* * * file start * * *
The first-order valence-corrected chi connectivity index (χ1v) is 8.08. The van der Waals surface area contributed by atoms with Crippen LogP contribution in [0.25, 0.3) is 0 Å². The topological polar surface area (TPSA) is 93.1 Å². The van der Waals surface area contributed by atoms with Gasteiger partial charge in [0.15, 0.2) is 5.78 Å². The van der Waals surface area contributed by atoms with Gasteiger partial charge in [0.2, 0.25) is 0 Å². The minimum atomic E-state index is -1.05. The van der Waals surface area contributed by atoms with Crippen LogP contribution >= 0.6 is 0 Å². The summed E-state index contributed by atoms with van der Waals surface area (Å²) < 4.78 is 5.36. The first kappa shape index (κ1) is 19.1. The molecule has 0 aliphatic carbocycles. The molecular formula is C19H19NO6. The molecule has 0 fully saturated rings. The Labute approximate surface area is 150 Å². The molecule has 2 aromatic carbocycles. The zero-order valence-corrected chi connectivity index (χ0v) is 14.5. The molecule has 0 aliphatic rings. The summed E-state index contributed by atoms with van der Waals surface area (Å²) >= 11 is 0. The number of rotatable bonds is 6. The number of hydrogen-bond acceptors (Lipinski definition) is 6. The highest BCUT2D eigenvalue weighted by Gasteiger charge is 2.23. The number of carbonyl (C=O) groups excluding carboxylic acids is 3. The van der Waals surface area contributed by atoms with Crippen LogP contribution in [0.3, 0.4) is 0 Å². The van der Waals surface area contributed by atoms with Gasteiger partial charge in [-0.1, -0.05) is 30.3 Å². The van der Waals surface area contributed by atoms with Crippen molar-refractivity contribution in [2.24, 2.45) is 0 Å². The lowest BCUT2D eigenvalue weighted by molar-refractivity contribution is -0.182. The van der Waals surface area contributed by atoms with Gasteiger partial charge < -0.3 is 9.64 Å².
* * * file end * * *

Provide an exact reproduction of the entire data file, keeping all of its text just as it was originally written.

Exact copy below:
The first-order valence-corrected chi connectivity index (χ1v) is 8.08. The van der Waals surface area contributed by atoms with Crippen LogP contribution in [0.25, 0.3) is 0 Å². The topological polar surface area (TPSA) is 93.1 Å². The van der Waals surface area contributed by atoms with Gasteiger partial charge in [0.15, 0.2) is 5.78 Å². The van der Waals surface area contributed by atoms with Gasteiger partial charge in [0.2, 0.25) is 0 Å². The minimum atomic E-state index is -1.05. The van der Waals surface area contributed by atoms with Crippen LogP contribution >= 0.6 is 0 Å². The summed E-state index contributed by atoms with van der Waals surface area (Å²) < 4.78 is 5.36. The first kappa shape index (κ1) is 19.1. The molecule has 0 aliphatic carbocycles. The molecular formula is C19H19NO6. The molecule has 0 fully saturated rings. The Labute approximate surface area is 150 Å². The molecule has 2 aromatic carbocycles. The zero-order valence-corrected chi connectivity index (χ0v) is 14.5. The molecule has 0 aliphatic rings. The summed E-state index contributed by atoms with van der Waals surface area (Å²) >= 11 is 0. The number of rotatable bonds is 6. The number of hydrogen-bond acceptors (Lipinski definition) is 6. The highest BCUT2D eigenvalue weighted by Gasteiger charge is 2.23. The number of carbonyl (C=O) groups excluding carboxylic acids is 3. The van der Waals surface area contributed by atoms with Crippen LogP contribution in [0.3, 0.4) is 0 Å². The van der Waals surface area contributed by atoms with Gasteiger partial charge in [-0.1, -0.05) is 30.3 Å². The van der Waals surface area contributed by atoms with Crippen molar-refractivity contribution in [2.24, 2.45) is 0 Å². The lowest BCUT2D eigenvalue weighted by molar-refractivity contribution is -0.182. The van der Waals surface area contributed by atoms with Gasteiger partial charge < -0.3 is 9.64 Å².